By Tony Whitney
Automakers experiment constantly with new materials with which to construct vehicles, but breakthroughs are rare. Automakers have remained faithful to steel and, now and again, aluminum, for building vehicle bodies. Of course, in the world of high-performance “supercars”, there are entire bodies built from expensive carbon fibre – the Mercedes-Benz McLaren SLR is perhaps the best known example. Various less costly composites are widely used by such makers as Saturn and Chevrolet (for the Corvette).
As far as aluminum goes, Audi chose this material for its flagship A8 sedan and the body of this car is welded together from light alloy sheet, diecast components and complex extrusions. Jaguar has moved extensively towards all-aluminum bodies and Land-Rover has always made wide use of the material. Honda’s NSX sports car has been built from aluminum for many years and most vehicles these days use aluminum for hoods and trunk lids.
But despite inroads by aluminum and other materials, it’s still steel that is used for the vast majority of new vehicle bodywork. Current steels are very different from their equivalents of years gone by. According to the North American Iron and Steel Institute, the steel used in our vehicles has never been stronger. It’s an interesting fact that 70 per cent of the steel used in automotive production today didn’t even exist just ten years ago. For five years now, steelmakers and automotive manufacturers have been working closely together to develop more advanced high-strength steels and more innovative applications. Steel auto components are more dent-resistant and up to 30 per cent stronger than they were ten years ago. According to the Iron and Steel Institute, goals for safety and fuel efficiency are being achieved without any increase in material costs.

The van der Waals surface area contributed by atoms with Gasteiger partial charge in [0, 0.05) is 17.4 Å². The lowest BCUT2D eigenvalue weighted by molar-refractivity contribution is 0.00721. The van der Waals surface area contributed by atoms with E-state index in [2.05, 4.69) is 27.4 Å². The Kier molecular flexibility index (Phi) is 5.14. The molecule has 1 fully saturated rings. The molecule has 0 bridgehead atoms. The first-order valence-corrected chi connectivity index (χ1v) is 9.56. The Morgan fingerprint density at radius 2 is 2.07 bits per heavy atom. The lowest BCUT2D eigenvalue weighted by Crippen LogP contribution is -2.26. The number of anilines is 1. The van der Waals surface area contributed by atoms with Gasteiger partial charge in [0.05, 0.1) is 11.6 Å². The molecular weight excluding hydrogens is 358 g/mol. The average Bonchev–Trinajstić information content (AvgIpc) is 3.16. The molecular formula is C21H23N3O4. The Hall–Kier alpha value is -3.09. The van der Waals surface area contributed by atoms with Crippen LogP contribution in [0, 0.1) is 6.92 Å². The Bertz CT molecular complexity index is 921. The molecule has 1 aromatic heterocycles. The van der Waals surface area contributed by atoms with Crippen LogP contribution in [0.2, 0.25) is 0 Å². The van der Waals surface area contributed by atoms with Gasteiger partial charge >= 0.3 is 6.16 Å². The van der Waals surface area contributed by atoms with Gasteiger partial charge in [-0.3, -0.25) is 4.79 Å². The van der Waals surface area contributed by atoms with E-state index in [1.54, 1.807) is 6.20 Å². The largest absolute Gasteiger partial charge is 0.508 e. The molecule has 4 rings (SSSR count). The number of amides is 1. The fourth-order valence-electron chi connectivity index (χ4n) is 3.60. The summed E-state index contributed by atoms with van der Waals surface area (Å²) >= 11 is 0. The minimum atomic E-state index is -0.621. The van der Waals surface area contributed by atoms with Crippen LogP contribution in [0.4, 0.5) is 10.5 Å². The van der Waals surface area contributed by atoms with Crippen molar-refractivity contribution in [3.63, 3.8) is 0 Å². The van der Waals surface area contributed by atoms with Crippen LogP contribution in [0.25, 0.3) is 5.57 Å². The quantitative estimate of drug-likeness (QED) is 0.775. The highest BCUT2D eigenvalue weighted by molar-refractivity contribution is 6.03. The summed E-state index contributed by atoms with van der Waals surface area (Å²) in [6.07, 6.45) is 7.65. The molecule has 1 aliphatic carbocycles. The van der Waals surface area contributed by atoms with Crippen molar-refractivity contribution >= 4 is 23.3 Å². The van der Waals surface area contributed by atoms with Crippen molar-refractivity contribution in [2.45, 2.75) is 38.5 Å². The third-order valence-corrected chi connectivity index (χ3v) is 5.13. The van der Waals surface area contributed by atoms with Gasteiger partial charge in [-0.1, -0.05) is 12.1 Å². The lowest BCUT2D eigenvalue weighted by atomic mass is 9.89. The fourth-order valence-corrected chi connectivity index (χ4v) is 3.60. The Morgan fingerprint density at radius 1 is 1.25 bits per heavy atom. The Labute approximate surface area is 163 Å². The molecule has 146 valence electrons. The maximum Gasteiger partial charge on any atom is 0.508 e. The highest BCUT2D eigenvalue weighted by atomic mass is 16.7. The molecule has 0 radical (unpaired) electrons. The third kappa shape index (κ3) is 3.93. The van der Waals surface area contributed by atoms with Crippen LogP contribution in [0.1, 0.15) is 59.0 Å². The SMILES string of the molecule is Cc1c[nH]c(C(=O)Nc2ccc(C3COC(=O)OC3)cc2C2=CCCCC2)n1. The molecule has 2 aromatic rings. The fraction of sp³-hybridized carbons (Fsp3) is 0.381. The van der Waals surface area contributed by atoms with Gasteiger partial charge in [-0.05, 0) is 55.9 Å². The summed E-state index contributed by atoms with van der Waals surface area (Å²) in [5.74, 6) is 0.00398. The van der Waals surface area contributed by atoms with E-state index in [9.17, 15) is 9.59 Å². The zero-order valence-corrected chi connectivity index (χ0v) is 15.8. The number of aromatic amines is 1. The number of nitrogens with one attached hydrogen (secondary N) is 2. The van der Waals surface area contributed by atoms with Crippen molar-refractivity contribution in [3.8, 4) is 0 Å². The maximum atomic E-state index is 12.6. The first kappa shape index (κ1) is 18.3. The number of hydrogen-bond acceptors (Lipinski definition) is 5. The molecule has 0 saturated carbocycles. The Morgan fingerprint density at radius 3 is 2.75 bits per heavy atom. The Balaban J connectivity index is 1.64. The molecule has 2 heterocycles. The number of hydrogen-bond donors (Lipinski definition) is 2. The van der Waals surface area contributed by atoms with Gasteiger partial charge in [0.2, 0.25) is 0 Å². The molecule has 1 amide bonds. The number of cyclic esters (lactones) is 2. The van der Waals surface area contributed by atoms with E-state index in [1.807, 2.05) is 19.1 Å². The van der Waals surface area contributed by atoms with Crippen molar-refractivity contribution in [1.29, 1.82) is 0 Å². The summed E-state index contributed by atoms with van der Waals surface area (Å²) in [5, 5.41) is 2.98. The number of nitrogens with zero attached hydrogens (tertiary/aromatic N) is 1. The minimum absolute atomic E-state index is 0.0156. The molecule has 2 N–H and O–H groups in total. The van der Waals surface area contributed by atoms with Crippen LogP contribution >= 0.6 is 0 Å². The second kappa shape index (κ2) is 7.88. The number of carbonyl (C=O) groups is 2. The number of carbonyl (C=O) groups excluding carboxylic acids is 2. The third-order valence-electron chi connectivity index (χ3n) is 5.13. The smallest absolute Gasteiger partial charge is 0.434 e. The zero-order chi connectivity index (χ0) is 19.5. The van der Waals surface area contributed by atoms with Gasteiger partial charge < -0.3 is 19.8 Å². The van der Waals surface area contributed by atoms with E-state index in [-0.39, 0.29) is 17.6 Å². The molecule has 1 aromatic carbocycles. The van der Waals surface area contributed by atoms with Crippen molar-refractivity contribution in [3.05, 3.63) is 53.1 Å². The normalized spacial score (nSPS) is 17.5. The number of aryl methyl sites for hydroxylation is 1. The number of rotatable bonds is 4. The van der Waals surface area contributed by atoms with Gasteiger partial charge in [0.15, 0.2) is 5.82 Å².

The steel institute claims that the properties of steel – strength, strain rate, formability, manufacturability and response to heat treatment – are unmatched by any other material available to automakers.
As far as usage goes, steel has maintained an average of 55 per cent of the curb weight of a typical passenger car over the past 20 years. Although other materials have made inroads, the steelmakers believe that the new steels promise to continue this tradition.
As an example of costs, a current Chevrolet Malibu, which stickers at around $23,000, uses steel costing around $675 – a surprising material/MSRP ratio, given the amount of steel used in a vehicle like that.
On the environmental front, in 2003 more than 14.5-million tons of steel were recycled from automobiles in North America and recovery rates by recyclers are amazingly high. Recyclers reclaim as much steel from junked vehicles as automakers use in making new ones and virtually every scrap is recovered. Automobiles are among the most efficiently recycled consumer products on the planet and have been for decades. Steel is far easier to recover from junked vehicles than aluminum and composites – and simpler to render down and re-use for another generation of vehicles.
While your new vehicle uses a variety of materials for its bodywork, steel is likely to dominate for some time.